Console consolation: Gaming as self-care

Pressing Restart

mumulin_mug

I was standing in the bread aisle of Target, hunting for the illusive sourdough species. The fluorescent lights hovered above like a nagging parent. I blinked several times at the shelves in front of me, half-blinded, half-asleep. I didn’t want to be here. I didn’t even want to be awake.

My stomach was sick with unease. I heard my heart pounding in the earbuds I wore, out of rhythm with whatever song Spotify’s algorithms had deemed fitting. In a moment, I forgot where I was or my purpose. Despite fluently speaking the English language for over a decade, the labels on the bread loaves were practically hieroglyphs. I stared blearily at the display in front of me and tried moving to gauge my surroundings. But I was frozen. Something felt utterly wrong to me, yet I could not pinpoint what.

After a minute or so, I somehow managed to comprehend words again. I grabbed a loaf and made my way towards the registers. Stepping out, I finally noticed how smoky Berkeley looked that day. I shrugged it off as a dense afternoon fog or something I was hallucinating and made my way home. I had been so immersed in the amalgam of problems that had been mounting that week to check the news, so I didn’t know about the North Bay fires.

As you can probably guess, I had a panic attack at Target. I had another as I walked through Lower Sproul Plaza, calmly noting the flakes of ash drifting down from the sky. As if my immobile body had internally run a marathon, I was sweating and heard my heartbeat in my ears, yet I felt completely numb. Alarm bells continued to blare in my head when I entered class.

Apart from taking positive steps for self-care, such as going to see a psychiatrist at the Tang Center or seeking out friends, I needed to get away yet stay in the present. I needed a break. Naturally, I turned to playing a video game.

My friend owned “Just Cause 3” and invited me to try it out. It’s not a game I would have picked up on my own, yet I enjoyed it immensely. In “Just Cause 3,” you are a mercenary named Rico, who finds his Mediterranean country taken over by a dictator. To make progress, you hop from island to island, liberating villages and destroying military bases. Bafflingly, the villagers love you no matter how much destruction you create in your wake.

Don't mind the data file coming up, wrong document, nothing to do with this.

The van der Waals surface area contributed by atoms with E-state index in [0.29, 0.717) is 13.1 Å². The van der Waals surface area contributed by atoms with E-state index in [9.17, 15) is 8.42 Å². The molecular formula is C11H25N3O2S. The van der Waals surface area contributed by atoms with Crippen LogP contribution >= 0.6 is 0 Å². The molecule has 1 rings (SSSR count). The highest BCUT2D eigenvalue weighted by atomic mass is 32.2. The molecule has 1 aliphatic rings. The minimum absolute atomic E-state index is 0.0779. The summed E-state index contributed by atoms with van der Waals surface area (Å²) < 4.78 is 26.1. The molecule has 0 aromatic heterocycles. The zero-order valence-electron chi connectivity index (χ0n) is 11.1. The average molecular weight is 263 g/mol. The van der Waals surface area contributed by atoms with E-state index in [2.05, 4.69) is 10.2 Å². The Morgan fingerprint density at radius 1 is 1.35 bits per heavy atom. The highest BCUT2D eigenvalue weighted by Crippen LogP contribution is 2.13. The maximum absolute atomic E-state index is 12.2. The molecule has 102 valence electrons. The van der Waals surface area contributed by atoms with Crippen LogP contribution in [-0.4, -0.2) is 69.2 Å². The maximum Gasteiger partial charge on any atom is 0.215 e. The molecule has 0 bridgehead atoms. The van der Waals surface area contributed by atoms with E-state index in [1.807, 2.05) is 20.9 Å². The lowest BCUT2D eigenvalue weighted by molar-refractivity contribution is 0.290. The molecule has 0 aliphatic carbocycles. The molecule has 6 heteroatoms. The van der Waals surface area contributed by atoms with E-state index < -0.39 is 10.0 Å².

If I were trying to sound cultured or snobbish, I’d harp on the cliche storyline. But with all the wild, creative ways the game gives the player to blow up oil tanks or kill enemies, the game needed just this kind of shallow narrative. The point of “Just Cause 3” is not to pluck at heartstrings nor to insightfully debate the morals of violent rebellions, but to make your own hilarious action-adventure movie — just what I needed to brighten my day.

I’ve always been one of those people who played games by acting as I would in real life. But “Just Cause 3” had other ideas.

During one mission, I was tasked with blowing up mines in the ocean. The ally soldiers pointed me to a boat, with a female soldier at the helm. Being a logical human being, I assumed I’d stand next to her and blow up the mines as she drove. I clicked the “E” button labelled “Get in vehicle.” But the developers had decided that if a boat already had a helmsman, “getting in” meant Rico grabs the person and throws them into the ocean, killing them instantly. I just casually drowned one of my soldiers! I was horrified, yet my mistake made me laugh.

The strength of video games is the very fact that they can be tools for us to manipulate something not of our world. In “Just Cause 3,” I got to act as an action movie star, swinging in on ropes, blowing up enemies, skydiving into villages, and throwing people out of moving vehicles. This is nothing close to who I am in real life, yet for a moment, it was “me” who controlled Rico’s actions. It was chaotic. It was hilarious. It was risk-free. It was an escape.

I cannot actually escape my real life, however. That’s a mistake I made last year: relying on video games to cope, rather than facing my academic failures head on. Gaming is by no means a replacement for mental health treatment, which is why I did seek treatment at Tang. Removing myself mentally from my situation did not mean that those problems ceased to exist. It did, however, help bring normalcy back to my week. I had fun. I was in the moment. I wasn’t numb, confused or panicking.

Now that’s a just cause.

Mumu Lin writes the Monday column on living life through video games. Contact her at [email protected] and follow her on Twitter at @spacelass.